Leveraging Plant Data for Increased Availability
Refineries and petrochemical plants collect mountains of data, so why not leverage it to improve availability? With sensors tracking almost every element of the plant, and vast quantities of data collected in the historian, it is important to make sense of it all. However, current technological advances in predictive analytics can be applied to this data, alerting engineers to many potential failures and thus enabling them to prevent them. By identifying anomalies in the plant’s data and applying algorithms to determine the relevance of these anomalies, plant operations managers can focus on predictive monitoring and maintenance, rather than simply doing “preventive” maintenance according to a predetermined schedule or fixing things that have already broken.
Significant progress has been made in other industries by using artificial intelligence and machine learning for predictive monitoring, but solutions designed for discrete industries are not effective enough for refineries or petrochemical plants, unless they are adapted to the unique needs of process industries.
What to Look for in Predictive Monitoring
Artificial intelligence and machine learning are popular buzzwords, but an effective predictive monitoring solution for refineries and petrochemical plants will go far beyond mere anomaly detection using AI and ML. Some of the key aspects to watch out for include:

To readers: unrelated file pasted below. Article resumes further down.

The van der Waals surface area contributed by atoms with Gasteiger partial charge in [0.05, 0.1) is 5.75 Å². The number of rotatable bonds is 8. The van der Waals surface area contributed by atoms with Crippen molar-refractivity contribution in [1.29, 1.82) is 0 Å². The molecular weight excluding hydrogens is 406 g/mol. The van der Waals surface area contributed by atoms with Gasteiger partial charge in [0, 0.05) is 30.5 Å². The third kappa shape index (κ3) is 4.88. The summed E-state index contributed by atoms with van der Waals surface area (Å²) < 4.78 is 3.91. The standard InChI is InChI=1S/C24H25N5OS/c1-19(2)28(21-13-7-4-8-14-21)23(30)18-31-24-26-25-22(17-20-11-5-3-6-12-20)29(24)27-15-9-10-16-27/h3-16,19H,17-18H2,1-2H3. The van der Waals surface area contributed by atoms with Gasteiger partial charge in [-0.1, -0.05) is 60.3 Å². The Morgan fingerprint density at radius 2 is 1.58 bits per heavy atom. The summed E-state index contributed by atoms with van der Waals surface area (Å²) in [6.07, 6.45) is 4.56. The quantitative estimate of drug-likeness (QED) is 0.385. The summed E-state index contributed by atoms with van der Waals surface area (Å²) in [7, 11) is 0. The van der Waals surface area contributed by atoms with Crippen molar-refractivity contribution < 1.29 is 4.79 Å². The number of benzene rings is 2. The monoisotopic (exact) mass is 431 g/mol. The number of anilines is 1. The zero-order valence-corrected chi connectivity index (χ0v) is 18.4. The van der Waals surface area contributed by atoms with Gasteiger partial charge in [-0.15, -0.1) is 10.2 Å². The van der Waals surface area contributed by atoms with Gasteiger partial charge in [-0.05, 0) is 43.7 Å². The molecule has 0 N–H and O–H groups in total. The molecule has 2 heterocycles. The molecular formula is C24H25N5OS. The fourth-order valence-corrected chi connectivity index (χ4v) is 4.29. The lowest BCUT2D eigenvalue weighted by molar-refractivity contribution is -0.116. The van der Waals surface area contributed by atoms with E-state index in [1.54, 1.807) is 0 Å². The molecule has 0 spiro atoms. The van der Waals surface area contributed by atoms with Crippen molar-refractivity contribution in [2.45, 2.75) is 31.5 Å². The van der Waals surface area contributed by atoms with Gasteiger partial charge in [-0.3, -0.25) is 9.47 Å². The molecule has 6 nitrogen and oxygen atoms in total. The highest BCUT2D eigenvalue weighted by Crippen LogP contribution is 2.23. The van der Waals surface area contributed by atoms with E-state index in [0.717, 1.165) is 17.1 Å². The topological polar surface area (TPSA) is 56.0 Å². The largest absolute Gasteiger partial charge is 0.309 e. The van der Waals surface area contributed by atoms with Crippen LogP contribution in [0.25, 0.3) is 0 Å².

Cover everything in the plant, not just selected equipment. It can be tempting to cut corners by focusing on just the “important” areas of the plant. However, with every aspect of the plant connected to every other, you don’t know where the next failure will show up, and you can’t afford to miss it. It’s crucial to look for the unforeseen and unexpected incidents that could surprise you, not just what is obvious and “under the lantern.”
Add context by bridging the gap between anomalies in the data to true problems in the plant. It’s the connection between the different parameters, never just one anomaly, that predicts a failure. An effective solution will cluster the anomalies it finds, adding an additional cognitive layer that associates the identified issue with a specific area of the plant, to shorten time to resolution.
Avoid alert fatigue. If the system sends out too many alerts that don’t serve a useful purpose, operators will simply start to ignore them. When the system connects anomalies with the broader plant context, engineers can spot the most relevant alerts from those that simply show noise in the data. It’s particularly important in a process plant where anomalies are constantly cropping up and there is no real “normal.”
Rapid implementation. Once the plant management has decided that it is important to implement a system to enable predictive maintenance in the refinery, time is of the essence. Predictive monitoring systems that can be implemented quickly, without touching the core business of the plant, requiring just minimal consultation with the plant engineers, mean that you can enjoy the benefits as soon as possible without disrupting production.
No need for a data scientist. The operators or process managers know the plant inside and out, and they are the ideal people to investigate the alerts and resolve them.
On-premise or cloud offering. Some companies will prefer cloud implementations to offload the IT burden, others will prefer on-premise, so it is important that the option the company prefers is available to them.
Improving availability and overall equipment effectiveness by using predictive monitoring has many benefits. Not only can it make your plant more competitive, but it can keep your employees and the surrounding areas safe from unwanted explosions, fires, and other hazardous issues. This can ultimately help you to avoid negative publicity and propel your plant into the future of Industry 4.0. The answer is to predict failures before they happen.